What is Browser Security?
The web browser has evolved from a mechanism for displaying text documents to the ubiquitous tool for interacting with a huge variety of online content, including rich media and dynamic web applications.
Having a single platform for handling all these various functions and media types is useful for the user, but it comes at the expense of browser security. The complexity of the browser exposes numerous points of weakness that an attacker can exploit.
Some of the most commonly exploited weaknesses of a web browser include weak antivirus and other defenses on the user’s device, unblocked popups, malicious redirects, unsafe plugins, DNS attacks, and unsafe use of save passwords and form data.
There are two primary avenues for preventing these threats: adopting technical solutions that can limit their impact, such as browser isolation and web filtering, and educating users to adopt safe browsing practices.
Top Browser Threats and How to Prevent Them
Weak Antivirus Software and Other Protections
Threat actors are devising increasingly sophisticated ways to breach antivirus software, firewalls, and other measures of protection. Many threat actors manage to sidestep these defenses without being detected.
You can implement web browsing proxies, content filtering, and email scanners, to prevent threats before they reach the user’s browser. To provide additional layers of protection, deploy endpoint protection platforms (EPP), which can detect unknown and file-less threats, using machine learning-based analysis.
Additionally, organizations should implement automated patching, to ensure browsers, operating systems and other software is always running the latest, most secure, version. Employee training is also essential, because it can help users avoid falling for phishing and other social engineering attacks, and reduce their exposure to threats.
Redirects and Pop-up Ads
Pop ups are commonly used by threat actors as a means to infect computers with malicious code. The pop up may try to coerce users into accessing unsafe web pages, or downloading malware. There are various techniques for forcing users to interact with the pop-up — attackers may create a popup that cannot be closed, or include a warning that will urge the user to download a malicious payload.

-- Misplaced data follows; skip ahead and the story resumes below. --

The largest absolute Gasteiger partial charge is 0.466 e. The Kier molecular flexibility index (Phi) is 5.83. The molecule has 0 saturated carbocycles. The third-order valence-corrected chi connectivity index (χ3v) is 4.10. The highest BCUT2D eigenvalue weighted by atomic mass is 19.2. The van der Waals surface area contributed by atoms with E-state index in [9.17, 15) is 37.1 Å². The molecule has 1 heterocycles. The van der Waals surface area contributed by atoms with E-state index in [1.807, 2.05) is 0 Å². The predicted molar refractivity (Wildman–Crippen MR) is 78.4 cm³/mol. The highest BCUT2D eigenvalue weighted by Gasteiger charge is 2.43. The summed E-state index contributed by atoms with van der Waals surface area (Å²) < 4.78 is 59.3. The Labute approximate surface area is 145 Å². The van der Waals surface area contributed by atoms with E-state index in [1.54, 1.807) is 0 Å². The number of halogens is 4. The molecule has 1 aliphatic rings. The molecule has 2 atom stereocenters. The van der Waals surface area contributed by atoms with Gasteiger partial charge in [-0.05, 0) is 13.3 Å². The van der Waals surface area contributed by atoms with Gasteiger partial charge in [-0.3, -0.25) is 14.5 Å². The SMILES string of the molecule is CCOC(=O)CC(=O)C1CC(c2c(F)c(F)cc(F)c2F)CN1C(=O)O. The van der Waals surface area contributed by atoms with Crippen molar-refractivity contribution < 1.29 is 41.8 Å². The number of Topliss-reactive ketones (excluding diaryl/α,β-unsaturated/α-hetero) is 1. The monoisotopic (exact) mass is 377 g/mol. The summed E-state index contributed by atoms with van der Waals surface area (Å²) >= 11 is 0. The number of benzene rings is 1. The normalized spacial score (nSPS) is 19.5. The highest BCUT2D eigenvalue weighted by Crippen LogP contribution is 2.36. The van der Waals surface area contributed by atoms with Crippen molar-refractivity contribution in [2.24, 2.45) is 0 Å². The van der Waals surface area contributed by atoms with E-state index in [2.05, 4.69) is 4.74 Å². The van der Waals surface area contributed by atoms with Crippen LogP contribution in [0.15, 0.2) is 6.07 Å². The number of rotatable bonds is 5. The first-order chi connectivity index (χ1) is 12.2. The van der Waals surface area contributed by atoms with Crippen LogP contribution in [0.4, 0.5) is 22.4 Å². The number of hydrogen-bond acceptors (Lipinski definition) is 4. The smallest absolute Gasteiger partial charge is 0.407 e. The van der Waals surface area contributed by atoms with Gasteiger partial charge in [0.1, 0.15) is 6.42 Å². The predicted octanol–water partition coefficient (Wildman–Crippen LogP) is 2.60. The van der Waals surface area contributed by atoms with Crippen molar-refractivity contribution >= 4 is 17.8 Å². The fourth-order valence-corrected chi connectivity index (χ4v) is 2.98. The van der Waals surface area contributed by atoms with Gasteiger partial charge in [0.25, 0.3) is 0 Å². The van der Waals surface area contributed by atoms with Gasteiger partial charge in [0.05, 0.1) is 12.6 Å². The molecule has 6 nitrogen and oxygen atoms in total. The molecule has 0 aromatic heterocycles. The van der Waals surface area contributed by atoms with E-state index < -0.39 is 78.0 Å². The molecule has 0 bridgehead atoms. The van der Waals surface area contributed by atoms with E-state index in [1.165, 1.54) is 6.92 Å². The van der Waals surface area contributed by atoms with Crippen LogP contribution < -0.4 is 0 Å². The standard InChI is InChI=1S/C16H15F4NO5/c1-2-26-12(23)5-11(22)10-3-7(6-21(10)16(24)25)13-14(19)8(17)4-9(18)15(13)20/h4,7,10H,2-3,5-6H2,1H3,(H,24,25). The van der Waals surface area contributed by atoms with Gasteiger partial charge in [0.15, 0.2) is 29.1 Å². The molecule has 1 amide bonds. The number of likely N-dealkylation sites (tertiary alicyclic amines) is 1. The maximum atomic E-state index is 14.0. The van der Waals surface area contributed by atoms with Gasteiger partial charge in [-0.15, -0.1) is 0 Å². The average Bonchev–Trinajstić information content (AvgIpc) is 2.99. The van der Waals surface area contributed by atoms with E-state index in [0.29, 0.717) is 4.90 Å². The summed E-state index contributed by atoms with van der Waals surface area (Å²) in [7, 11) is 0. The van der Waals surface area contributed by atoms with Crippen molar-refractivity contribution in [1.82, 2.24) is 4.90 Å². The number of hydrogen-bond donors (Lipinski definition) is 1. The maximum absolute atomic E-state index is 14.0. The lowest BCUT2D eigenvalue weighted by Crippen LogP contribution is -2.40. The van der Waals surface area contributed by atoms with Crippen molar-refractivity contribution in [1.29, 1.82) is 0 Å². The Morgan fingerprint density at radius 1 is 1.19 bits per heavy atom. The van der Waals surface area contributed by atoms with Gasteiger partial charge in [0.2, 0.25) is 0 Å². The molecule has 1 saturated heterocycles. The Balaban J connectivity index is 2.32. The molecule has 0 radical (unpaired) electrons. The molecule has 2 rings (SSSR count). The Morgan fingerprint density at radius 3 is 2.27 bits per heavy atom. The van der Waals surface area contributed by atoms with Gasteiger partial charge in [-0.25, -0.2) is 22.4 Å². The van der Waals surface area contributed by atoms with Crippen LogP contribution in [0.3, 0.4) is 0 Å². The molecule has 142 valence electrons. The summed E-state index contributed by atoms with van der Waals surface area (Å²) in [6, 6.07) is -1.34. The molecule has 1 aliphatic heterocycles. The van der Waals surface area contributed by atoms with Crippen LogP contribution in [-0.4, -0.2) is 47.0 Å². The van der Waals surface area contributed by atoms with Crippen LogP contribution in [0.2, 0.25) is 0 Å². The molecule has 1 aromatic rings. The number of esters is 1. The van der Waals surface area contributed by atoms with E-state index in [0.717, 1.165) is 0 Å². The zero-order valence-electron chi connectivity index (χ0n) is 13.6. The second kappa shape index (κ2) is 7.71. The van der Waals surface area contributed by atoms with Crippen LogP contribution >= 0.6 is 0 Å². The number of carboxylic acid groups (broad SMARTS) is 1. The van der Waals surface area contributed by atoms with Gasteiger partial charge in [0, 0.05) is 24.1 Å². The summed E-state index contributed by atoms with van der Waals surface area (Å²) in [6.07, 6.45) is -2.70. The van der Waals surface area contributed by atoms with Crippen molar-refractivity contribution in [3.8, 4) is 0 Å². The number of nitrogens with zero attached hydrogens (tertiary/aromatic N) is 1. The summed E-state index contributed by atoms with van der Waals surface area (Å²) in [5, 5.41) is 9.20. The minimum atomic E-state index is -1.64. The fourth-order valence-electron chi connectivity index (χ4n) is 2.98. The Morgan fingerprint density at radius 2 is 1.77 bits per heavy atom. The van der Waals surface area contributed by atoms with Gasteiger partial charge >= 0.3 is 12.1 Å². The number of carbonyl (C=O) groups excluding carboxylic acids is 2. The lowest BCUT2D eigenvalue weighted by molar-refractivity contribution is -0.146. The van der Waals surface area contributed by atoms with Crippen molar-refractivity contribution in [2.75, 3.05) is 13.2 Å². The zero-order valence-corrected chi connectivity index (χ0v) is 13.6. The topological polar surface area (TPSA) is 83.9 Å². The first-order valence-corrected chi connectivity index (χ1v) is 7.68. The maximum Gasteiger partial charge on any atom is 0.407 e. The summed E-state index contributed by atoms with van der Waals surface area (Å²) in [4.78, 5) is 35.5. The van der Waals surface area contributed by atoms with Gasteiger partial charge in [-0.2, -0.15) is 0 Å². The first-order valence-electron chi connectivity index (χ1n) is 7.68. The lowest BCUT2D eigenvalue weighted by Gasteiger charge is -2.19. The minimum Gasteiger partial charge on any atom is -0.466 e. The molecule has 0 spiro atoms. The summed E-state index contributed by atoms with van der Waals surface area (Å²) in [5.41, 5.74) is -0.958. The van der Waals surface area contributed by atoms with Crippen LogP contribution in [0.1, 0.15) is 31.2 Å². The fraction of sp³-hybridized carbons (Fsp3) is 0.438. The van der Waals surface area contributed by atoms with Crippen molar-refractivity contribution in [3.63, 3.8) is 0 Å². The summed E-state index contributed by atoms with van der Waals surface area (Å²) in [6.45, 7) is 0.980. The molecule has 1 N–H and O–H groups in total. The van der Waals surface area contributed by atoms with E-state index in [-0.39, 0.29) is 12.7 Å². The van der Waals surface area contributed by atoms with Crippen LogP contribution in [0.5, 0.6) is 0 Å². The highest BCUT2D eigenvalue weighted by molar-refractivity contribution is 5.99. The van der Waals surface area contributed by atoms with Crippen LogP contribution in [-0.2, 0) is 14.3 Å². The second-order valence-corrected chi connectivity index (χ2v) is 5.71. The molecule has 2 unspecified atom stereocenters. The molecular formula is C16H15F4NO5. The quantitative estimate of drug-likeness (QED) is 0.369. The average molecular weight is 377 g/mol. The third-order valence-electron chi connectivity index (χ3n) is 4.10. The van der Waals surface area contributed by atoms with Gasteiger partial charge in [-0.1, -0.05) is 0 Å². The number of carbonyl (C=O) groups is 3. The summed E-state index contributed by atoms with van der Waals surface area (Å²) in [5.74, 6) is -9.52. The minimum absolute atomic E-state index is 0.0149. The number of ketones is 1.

Another technique is malicious redirects — these take the user from a safe web page to a malicious page. The malicious page may use browser or operating system vulnerabilities to trigger a drive-by download, might announce a warning or a threat, to trick users into downloading malware, or may pretend to be a legitimate page requesting the user’s sensitive details.
How to prevent popup and ad blockers can be very effective in reducing the threat of these attack techniques. Content filtering solutions can add another layer of defense, preventing malicious content from being displayed to users in the first place. Web filtering can be deployed on the user’s device or at the enterprise level — for example by using a secure web gateway (SWG).
Browser Extensions and Plugins
Plugins and browser extensions help improve user experience and extend the functionality of websites. However, while some plugins are well made, others are poorly designed and introduce vulnerabilities into the site. There are also plugins that are deliberately created with malicious intent.
To prevent this type of threat, create a policy that restricts users from installing plugins and extensions, preferably using a list of allowed and restricted plugins. Another option is adopting centralized software whitelisting and blacklisting solutions—these can be applied to plugins as well, enabling a centrally-governed solution for unsafe plugins.
Communication with DNS Servers